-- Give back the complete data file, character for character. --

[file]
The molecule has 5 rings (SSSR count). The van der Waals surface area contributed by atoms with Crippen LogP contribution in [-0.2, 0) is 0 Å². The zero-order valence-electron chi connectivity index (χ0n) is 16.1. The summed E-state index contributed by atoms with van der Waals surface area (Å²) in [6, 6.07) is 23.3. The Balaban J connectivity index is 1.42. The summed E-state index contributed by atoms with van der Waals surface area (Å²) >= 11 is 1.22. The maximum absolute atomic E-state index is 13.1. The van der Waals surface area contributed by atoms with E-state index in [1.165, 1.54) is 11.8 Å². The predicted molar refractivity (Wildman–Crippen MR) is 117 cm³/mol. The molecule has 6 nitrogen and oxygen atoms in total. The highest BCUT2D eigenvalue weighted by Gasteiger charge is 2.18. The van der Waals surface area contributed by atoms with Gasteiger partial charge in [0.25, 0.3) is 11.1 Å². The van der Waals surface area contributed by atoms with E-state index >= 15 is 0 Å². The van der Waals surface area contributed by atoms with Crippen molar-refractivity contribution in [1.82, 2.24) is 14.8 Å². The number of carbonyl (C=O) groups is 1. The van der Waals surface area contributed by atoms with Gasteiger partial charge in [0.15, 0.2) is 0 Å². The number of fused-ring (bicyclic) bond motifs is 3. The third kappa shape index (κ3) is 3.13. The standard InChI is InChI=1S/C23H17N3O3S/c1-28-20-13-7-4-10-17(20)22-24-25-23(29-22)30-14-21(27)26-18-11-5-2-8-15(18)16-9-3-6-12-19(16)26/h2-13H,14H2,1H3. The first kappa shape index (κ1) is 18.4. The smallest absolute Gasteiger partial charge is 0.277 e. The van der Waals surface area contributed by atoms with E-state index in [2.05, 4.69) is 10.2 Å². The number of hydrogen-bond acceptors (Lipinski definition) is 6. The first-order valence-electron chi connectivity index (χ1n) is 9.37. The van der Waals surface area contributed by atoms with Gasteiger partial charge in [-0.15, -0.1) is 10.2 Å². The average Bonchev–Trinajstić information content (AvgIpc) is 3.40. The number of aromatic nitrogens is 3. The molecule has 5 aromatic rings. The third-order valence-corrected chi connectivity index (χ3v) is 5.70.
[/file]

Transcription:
The molecule has 5 rings (SSSR count). The van der Waals surface area contributed by atoms with Crippen LogP contribution in [-0.2, 0) is 0 Å². The zero-order valence-electron chi connectivity index (χ0n) is 16.1. The summed E-state index contributed by atoms with van der Waals surface area (Å²) in [6, 6.07) is 23.3. The Balaban J connectivity index is 1.42. The summed E-state index contributed by atoms with van der Waals surface area (Å²) >= 11 is 1.22. The maximum absolute atomic E-state index is 13.1. The van der Waals surface area contributed by atoms with E-state index in [1.165, 1.54) is 11.8 Å². The predicted molar refractivity (Wildman–Crippen MR) is 117 cm³/mol. The molecule has 6 nitrogen and oxygen atoms in total. The highest BCUT2D eigenvalue weighted by Gasteiger charge is 2.18. The van der Waals surface area contributed by atoms with Gasteiger partial charge in [0.25, 0.3) is 11.1 Å². The van der Waals surface area contributed by atoms with E-state index >= 15 is 0 Å². The van der Waals surface area contributed by atoms with Crippen molar-refractivity contribution in [1.82, 2.24) is 14.8 Å². The number of carbonyl (C=O) groups is 1. The van der Waals surface area contributed by atoms with Gasteiger partial charge in [0.15, 0.2) is 0 Å². The number of fused-ring (bicyclic) bond motifs is 3. The third kappa shape index (κ3) is 3.13. The standard InChI is InChI=1S/C23H17N3O3S/c1-28-20-13-7-4-10-17(20)22-24-25-23(29-22)30-14-21(27)26-18-11-5-2-8-15(18)16-9-3-6-12-19(16)26/h2-13H,14H2,1H3. The first kappa shape index (κ1) is 18.4. The smallest absolute Gasteiger partial charge is 0.277 e. The van der Waals surface area contributed by atoms with E-state index in [2.05, 4.69) is 10.2 Å². The number of hydrogen-bond acceptors (Lipinski definition) is 6. The first-order valence-electron chi connectivity index (χ1n) is 9.37. The van der Waals surface area contributed by atoms with Gasteiger partial charge in [-0.15, -0.1) is 10.2 Å². The average Bonchev–Trinajstić information content (AvgIpc) is 3.40. The number of aromatic nitrogens is 3. The molecule has 5 aromatic rings. The third-order valence-corrected chi connectivity index (χ3v) is 5.70.